They don't contribute to climate change, but they feel the effects of it already.
Wedged between two of the most highly-populated countries in the world is Bhutan, a small nation with a population of 750,000 people that live within the Himalayas and want to preserve the world’s natural state and beauty.
True Activist has reported Bhutan’s activities in the past, as they have been known to make great strides in becoming more eco-friendly and carbon-neutral. Though being carbon-neutral was their goal, the nation has officially become carbon-negative, meaning their forests absorb more carbon than the country emits.
“According to recent figures, the country emits around 1.5 million tonnes of carbon annually, while its forests absorb over 6 million tonnes,” Proudly Carbon Neutral said.
Bhutanese people believe that their happiness and nature are linked and that without one, the other will fail. The high school in Drukgyel tells this to their students as a reflection of this belief:
“Preserve our natural rich heritage, do not pollute the surroundings. Remember, nature is the source of all happiness.”
As a result, the country does not measure its success based on Gross Domestic Product, as all other nations do by calculating the monetary value of everything they produce, but instead keeps track of Gross National Happiness.
“Bhutan’s Gross National Happiness index gives the natural world a central place in the making of public policy, and environmental protection is a core guiding principle in Bhutan’s constitution,” the Santa Cruz Sentinel reported.
Environmental protection is actually literally in Bhutan’s constitution, which requires that a minimum of 60 percent of their land remain under forest cover at all times. The country is currently at 72 percent, which in turn keeps its citizens happy, which then causes them to give back to the Earth, creating a beautiful cycle.
Preserving forests and natural habitats is at the core of combatting climate change, something which most countries are essentially ignoring. Not only is Bhutan keeping their forests from being logged, but they’re constantly adding to the forest as well.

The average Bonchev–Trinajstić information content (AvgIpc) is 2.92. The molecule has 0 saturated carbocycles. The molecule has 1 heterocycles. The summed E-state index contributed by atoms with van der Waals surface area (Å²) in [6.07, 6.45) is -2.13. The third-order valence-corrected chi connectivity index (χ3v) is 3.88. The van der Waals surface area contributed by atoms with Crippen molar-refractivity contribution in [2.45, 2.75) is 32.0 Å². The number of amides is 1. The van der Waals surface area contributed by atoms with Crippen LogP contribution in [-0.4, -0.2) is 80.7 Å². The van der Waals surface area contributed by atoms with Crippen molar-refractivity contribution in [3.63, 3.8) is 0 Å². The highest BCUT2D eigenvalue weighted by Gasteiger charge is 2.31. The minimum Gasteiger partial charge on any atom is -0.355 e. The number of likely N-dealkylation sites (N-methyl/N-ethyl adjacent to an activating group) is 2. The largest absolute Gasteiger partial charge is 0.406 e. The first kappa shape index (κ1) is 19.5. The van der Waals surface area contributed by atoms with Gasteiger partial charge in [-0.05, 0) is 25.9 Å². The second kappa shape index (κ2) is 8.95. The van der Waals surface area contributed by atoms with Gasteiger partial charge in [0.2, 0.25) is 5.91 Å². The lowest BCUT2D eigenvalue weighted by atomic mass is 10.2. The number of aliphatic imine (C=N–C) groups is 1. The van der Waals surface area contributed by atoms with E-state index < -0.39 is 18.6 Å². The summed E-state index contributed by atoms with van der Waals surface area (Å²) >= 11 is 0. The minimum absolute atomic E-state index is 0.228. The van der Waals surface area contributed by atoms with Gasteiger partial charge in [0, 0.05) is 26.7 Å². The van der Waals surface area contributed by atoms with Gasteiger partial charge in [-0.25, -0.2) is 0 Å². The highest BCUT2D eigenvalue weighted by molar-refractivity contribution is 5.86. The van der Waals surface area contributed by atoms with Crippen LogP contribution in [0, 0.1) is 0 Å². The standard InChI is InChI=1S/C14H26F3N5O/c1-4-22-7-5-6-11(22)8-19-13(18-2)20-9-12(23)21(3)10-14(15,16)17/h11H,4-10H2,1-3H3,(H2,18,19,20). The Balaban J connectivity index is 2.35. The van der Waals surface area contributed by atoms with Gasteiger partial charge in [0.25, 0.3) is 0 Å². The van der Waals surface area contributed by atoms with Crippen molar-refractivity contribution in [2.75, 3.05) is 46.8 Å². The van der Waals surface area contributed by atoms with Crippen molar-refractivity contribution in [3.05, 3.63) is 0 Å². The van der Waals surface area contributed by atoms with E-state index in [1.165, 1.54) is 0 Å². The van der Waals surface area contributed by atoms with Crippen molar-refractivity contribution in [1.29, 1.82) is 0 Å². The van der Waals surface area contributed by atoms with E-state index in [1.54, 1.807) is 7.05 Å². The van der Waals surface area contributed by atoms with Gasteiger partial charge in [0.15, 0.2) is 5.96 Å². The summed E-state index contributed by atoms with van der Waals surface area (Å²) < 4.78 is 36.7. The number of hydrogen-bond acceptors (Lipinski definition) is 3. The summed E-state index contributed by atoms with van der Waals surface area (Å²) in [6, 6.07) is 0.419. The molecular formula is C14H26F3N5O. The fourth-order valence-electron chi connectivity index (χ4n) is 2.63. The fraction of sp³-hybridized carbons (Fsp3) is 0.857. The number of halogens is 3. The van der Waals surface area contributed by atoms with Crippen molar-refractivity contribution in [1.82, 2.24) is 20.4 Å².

Earlier this year, Bhutan planted a whopping 108,000 trees in celebration of the birth of the first child of King Khesar and Queen Jetson. Just last year, 100 volunteers also set a world record for planting 49,672 trees in just one hour.
The nation also hopes to contribute to the environment in other ways as well, such as by aiming for zero net greenhouse gas emissions and zero waste by 2030 and by growing 100 percent organic food by 2020. They also formed a partnership with Nissan to provide hundreds, and soon thousands, of electric cars to the country.
The Bhutanese Prime Minister clarified that the country has a good reason to continue to fight for good environmental practices, since they are adversely affected by climate change.
“My country and my people have done nothing to contribute to global warming, but we are already bearing the brunt of its consequences,” said Tshering Tobgay, the Bhutanese Prime Minister.
Climate change has caused glaciers to melt at a rapid pace, which has created lakes that overrun the dams and cause flash floods. The country has about 2,700 of these lakes to contend with, all because everyone else in the world is unwilling to face the facts and make changes.
What are your thoughts on Bhutan’s practices and how can they be applied globally? Please share, like, and comment on this article!
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